Space


Widebody Airborne Sensor Platform (WASP)

Widebody Airborne Sensor Platform (WASP) is an airborne system housed in a modified DC-10. It has ultra high frequency satellite communication and performs target acquisition and tracking. The WASP would be only a test sensor.

The Missile Defense Agency (MDA), in support of the Department of Defense (DoD), requires the operation and maintenance of MDA airborne sensors and platforms used for testing the Ballistic Missile Defense System (BMDS) and its elements. Airborne sensor systems currently operated by MDA are the High ALtitude Observatories (HALO-I/II) and Widebody Airborne Sensor Platform (WASP) aircraft.The HALO-I is a Gulfstream IIB aircraft with multiple sensors viewing through optical windows, used for data collection in the visible through long wave IR (LWIR) spectral regions. Three sensor stations accommodate the Infrared Imaging System (IRIS) primary sensor and a mix of user-defined sensors in the remaining two stations known as Alpha and Beta. HALO-II is also a Gulfstream IIB aircraft with a cupola mounted to the top of the fuselage that allows for open port viewing with a multiband sensor system to collect radiometric and photo documentation data in the visible through LWIR spectral regions. HALO-II also allows for optical window viewing by cabin sensors.

WASP is a DC-10 aircraft modified with three pressure vessels to allow open port or closed cabin optical window sensor viewing. WASP will accommodate a Prime Sensor System (PSS) for data collection and guest captive-carry seeker/sensor systems. The WASP PSS is similar in design and capability to the HALO-II primary sensor.

In 2004 MDA completed integration of the Japanese Quantum Well Infrared Photodetector (QWIP) seeker onto Widebody Airborne Sensor Platform (WASP). Quantum Well Infrared Photodetector (QWIP) was originally developed for the Department of Defense's Ballistic Missile Defense Initiative, and declassified in 1997. Quantum Well Infrared Photodetector (QWIP) can focus on the heat from the missile's engine as it takes off or as it flies through space, allowing for better tracking of incoming rockets. QWIP is unique in that it can cover a larger field of view than existing systems and has superior performance in detecting high-speed aerospace objects such as ballistic missiles throughout their flight.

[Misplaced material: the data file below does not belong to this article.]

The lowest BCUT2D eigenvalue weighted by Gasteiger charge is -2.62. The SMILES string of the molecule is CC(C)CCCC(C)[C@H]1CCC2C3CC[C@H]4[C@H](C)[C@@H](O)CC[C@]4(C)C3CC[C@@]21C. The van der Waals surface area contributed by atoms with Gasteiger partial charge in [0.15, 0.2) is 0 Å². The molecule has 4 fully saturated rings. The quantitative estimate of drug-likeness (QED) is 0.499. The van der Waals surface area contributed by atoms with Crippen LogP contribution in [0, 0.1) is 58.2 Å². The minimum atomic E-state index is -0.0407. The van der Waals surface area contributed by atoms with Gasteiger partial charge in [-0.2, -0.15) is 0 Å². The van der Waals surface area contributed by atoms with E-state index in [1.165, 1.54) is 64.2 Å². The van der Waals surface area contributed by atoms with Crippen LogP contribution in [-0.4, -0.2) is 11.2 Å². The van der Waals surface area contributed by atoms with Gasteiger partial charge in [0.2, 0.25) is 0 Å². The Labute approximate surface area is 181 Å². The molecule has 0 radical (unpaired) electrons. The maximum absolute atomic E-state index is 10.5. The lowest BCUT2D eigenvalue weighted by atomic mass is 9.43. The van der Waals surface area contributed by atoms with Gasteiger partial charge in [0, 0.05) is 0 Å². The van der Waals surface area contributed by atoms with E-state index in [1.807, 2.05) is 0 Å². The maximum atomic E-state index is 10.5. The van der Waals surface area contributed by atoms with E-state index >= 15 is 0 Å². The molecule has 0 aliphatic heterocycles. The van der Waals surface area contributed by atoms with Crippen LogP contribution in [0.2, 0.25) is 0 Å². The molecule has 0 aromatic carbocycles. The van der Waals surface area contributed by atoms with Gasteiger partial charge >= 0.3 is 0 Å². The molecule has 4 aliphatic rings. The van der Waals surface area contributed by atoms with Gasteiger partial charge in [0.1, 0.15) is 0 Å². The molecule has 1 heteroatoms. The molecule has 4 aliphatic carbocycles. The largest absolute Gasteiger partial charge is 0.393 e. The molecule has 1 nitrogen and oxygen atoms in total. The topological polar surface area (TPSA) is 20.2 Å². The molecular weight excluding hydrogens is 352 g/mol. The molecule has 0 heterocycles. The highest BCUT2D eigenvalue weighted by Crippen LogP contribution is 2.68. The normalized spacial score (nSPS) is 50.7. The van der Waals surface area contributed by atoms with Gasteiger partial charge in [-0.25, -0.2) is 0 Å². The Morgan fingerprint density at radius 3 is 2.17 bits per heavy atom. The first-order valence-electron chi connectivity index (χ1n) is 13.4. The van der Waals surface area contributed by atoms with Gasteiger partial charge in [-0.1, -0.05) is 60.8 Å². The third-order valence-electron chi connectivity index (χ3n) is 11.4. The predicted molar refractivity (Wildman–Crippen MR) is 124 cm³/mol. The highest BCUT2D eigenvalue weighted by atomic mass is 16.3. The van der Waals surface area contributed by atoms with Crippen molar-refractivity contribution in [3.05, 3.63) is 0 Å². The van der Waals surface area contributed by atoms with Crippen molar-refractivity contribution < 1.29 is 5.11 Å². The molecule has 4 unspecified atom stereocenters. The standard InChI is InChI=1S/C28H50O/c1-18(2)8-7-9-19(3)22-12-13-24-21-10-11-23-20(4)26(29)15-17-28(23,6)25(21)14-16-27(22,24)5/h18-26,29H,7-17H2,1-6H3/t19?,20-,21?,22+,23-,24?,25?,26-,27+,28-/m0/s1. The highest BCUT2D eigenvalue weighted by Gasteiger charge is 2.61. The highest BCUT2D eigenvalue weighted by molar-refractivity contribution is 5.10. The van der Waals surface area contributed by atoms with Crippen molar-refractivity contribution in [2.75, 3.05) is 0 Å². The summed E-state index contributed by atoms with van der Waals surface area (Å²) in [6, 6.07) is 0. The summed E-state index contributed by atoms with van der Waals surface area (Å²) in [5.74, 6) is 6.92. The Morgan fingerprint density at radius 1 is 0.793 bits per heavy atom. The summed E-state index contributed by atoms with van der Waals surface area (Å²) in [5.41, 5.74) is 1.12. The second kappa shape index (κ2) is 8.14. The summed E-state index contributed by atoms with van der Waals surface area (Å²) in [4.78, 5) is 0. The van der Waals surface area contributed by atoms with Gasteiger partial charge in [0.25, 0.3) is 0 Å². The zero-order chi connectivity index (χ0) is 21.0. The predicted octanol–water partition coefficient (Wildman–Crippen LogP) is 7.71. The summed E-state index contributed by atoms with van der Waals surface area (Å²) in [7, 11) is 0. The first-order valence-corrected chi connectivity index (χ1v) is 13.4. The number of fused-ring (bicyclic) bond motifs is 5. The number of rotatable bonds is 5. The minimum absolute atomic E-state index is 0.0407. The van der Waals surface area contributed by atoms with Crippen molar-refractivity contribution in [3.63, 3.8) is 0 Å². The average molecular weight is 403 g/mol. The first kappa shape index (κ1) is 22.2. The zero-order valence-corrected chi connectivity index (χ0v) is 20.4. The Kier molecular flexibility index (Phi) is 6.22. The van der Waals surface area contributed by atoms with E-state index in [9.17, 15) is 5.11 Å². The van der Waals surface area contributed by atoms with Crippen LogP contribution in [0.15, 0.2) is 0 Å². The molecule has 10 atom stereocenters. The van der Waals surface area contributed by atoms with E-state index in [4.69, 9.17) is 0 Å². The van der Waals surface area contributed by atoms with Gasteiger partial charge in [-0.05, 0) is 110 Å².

NASA's Quantum Well Infrared Photodetector (QWIP) array, was the world's largest (one million-pixel) infrared array when the project was announced in March 2003. The Army Research Laboratory (ARL), Adelphi, Md., was instrumental in the theory, design, and fabrication of the QWIP array, and L3/Cincinnati Electronics of Mason, Ohio, provided the silicon readout and hybridization. It was a low-cost alternative to conventional infrared detector technology for a wide range of scientific and commercial applications. However, at the time it could only detect a narrow range of infrared colors, equivalent to making a conventional photograph in just black and white. The new QWIP array is the same size but can now sense infrared over a broad range. Infrared light is invisible to the human eye, but some types are generated by and perceived as heat. A conventional infrared detector has a number of cells (pixels) that interact with an incoming particle of infrared light (an infrared photon) and convert it to an electric current that can be measured and recorded. They are similar in principle to the detectors that convert visible light in a digital camera. The more pixels that can be placed on a detector of a given size, the greater the resolution.

Operations and maintenance of all current and future MDA airborne sensor platforms will be required. Support requirements include the planning and execution of all aspects of sensor suite and aircraft operation and maintenance for successful conduct of flight test missions to include, but not limited to, program management support, aircraft support, mission support, data reduction and analysis support, sensor systems engineering support and operations and maintenance, and system improvement and modernization, as required.